Yet the tide is turning, with tighter rules prompting a 76pc decrease in the first four months of the year compared with the same time in 2023.

De Savary says stricter rules and the politics of immigration around the election fill him with dread.

“We have an election coming up. As a result of that they will end up recruiting more for the NHS. It will probably be care assistants and people like that. All that is going to happen is that they will rob the social care sector [of staff] again.”

Hiring foreigners is neither cheap nor problem-free, De Savary says. The fees are high and it takes some cultural mediation to ensure staff from different backgrounds get along.

But they are resilient, he says. Many of his younger British staff continually get signed off sick and complain of anxiety and depression, he says wearily.

“There is far less resilience. Younger people coming through… there is an expectation that you are going to be helped with everything. It’s all going to be handed on a plate to you,” he says.

“We have staff who go to the doctor, and the doctor just signs them off, willy-nilly. It’s a massive issue. It’s getting pretty ridiculous. That wouldn’t have been the case, three, four or five years ago.

“It’s become incredibly easy to get your doctor to do whatever you want him to do, which then impacts our ability to staff very complex services.”

Stride has suggested that people like De Savary should be hiring British workers on benefits rather than foreigners.

De Savary thinks Stride is “almost naive” to think this could solve his staffing issues completely.

“It’s almost saying that anybody can do this job, which is not the case. There’s generally a total lack of understanding about what it actually takes to work in the sector.”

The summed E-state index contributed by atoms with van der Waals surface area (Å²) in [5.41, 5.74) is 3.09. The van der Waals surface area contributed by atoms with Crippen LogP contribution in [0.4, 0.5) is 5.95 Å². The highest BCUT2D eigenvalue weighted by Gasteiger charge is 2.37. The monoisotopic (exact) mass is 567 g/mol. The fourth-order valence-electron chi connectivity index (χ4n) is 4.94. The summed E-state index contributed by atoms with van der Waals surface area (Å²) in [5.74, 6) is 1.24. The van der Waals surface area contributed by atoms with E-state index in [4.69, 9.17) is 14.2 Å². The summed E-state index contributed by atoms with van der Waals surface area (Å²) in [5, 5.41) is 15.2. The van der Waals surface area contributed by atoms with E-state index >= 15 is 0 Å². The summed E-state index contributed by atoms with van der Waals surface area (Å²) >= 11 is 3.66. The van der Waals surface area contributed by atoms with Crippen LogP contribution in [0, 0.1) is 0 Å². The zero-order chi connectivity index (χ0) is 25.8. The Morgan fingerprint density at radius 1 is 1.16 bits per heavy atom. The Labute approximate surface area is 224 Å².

Mel Stride
Mel Stride has been called 'almost naive' to think Britain can swap out foreign workers for British workers on benefits - Christopher Pledger for The Telegraph

Weaning Britain off immigrant workers will come at a price, bosses warn.

Rose Carey, a partner at high-end law firm Charles Russell Speechlys, says changes to the salary threshold for most skilled workers, which rose from around £26,000 to £38,700 in April, may have forced some companies she works with to move operations to Poland.

One of her clients is an international manufacturing company with factories in the North of England, the US and Poland. It pays £14 an hour. Staff need to be trained on full pay for a year to be left alone with the machinery.

“They’re really struggling to recruit [for UK jobs],” Carey says. “They don’t get that many applications from local workers and the ones that do apply don’t stay.

“They are looking at whether they need to start making more things in the Polish factory instead.”

Many of the current staff are Poles and Romanians with engineering backgrounds, but that pool is dwindling after Brexit.

Current salaries are £2 an hour below the new work visa salary threshold. However, bringing pay into line with the new threshold would be a significant cost as the company would also need to increase salaries for British staff to avoid employment law issues.

Another client – a smokery with several UK sites – risks moving operations to Poland if salary thresholds don’t come down. If both these clients relocate, around 1,000 jobs – including many held by British workers – would be lost.

Work visas often become a focus of debates around immigration because of the perception that foreign workers are taking jobs that would otherwise be available to Britons.

However, Madeleine Sumption at the Migration Observatory in Oxford says: “What we know from the research, the most likely outcome is that there will just be fewer of those jobs.”

Sumption adds: “Whilst some of the biggest policy issues on migration are about visa policy, legal migration towards students and workers and so forth, we don’t see massive differences between Labour and the Conservatives on those issues.”

Both parties want to call time on the era of seemingly unfettered immigration.

But after decades of large numbers of new arrivals, and with an economy hooked on immigration, dealing with the economic fallout from such a crackdown may prove a difficult pill to swallow for both Starmer and Sunak.